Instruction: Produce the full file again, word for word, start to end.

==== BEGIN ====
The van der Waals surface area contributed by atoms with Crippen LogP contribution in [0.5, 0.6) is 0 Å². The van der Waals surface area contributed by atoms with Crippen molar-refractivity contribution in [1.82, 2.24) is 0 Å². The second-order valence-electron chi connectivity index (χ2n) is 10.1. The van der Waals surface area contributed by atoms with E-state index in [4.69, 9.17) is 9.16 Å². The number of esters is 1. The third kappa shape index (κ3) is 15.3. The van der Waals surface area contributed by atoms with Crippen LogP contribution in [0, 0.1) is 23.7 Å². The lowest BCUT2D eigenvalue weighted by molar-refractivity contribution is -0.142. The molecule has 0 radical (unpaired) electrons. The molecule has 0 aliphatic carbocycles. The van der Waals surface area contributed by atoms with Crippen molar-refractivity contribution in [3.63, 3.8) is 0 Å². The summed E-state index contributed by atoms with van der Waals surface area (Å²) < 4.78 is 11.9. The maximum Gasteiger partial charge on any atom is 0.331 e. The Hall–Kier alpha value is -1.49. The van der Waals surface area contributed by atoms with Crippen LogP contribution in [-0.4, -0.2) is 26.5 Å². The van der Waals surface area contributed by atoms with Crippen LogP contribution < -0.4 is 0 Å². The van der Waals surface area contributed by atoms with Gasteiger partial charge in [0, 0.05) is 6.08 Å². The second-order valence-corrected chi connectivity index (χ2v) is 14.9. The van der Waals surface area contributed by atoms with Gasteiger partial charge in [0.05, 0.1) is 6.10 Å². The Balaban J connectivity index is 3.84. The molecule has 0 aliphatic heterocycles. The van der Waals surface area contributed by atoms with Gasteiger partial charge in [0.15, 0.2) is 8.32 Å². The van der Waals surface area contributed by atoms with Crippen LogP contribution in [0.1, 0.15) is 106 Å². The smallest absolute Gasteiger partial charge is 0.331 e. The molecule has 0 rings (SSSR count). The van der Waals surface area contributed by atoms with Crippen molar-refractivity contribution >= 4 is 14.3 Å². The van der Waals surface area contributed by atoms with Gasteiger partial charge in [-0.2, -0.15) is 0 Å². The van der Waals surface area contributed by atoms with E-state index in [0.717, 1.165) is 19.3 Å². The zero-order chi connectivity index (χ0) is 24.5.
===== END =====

The van der Waals surface area contributed by atoms with Crippen LogP contribution in [0.5, 0.6) is 0 Å². The van der Waals surface area contributed by atoms with Crippen molar-refractivity contribution in [1.82, 2.24) is 0 Å². The second-order valence-electron chi connectivity index (χ2n) is 10.1. The van der Waals surface area contributed by atoms with E-state index in [4.69, 9.17) is 9.16 Å². The number of esters is 1. The third kappa shape index (κ3) is 15.3. The van der Waals surface area contributed by atoms with Crippen LogP contribution in [0, 0.1) is 23.7 Å². The lowest BCUT2D eigenvalue weighted by molar-refractivity contribution is -0.142. The molecule has 0 radical (unpaired) electrons. The molecule has 0 aliphatic carbocycles. The van der Waals surface area contributed by atoms with Crippen molar-refractivity contribution in [3.63, 3.8) is 0 Å². The summed E-state index contributed by atoms with van der Waals surface area (Å²) < 4.78 is 11.9. The maximum Gasteiger partial charge on any atom is 0.331 e. The Hall–Kier alpha value is -1.49. The van der Waals surface area contributed by atoms with Crippen LogP contribution in [-0.4, -0.2) is 26.5 Å². The van der Waals surface area contributed by atoms with Crippen LogP contribution < -0.4 is 0 Å². The van der Waals surface area contributed by atoms with Gasteiger partial charge in [0, 0.05) is 6.08 Å². The second-order valence-corrected chi connectivity index (χ2v) is 14.9. The van der Waals surface area contributed by atoms with Gasteiger partial charge in [0.05, 0.1) is 6.10 Å². The Balaban J connectivity index is 3.84. The molecule has 0 aliphatic heterocycles. The van der Waals surface area contributed by atoms with Gasteiger partial charge in [0.15, 0.2) is 8.32 Å². The van der Waals surface area contributed by atoms with Crippen LogP contribution in [0.1, 0.15) is 106 Å². The smallest absolute Gasteiger partial charge is 0.331 e. The molecule has 0 rings (SSSR count). The van der Waals surface area contributed by atoms with Crippen molar-refractivity contribution >= 4 is 14.3 Å². The van der Waals surface area contributed by atoms with Gasteiger partial charge in [-0.2, -0.15) is 0 Å². The van der Waals surface area contributed by atoms with E-state index in [0.717, 1.165) is 19.3 Å². The zero-order chi connectivity index (χ0) is 24.5.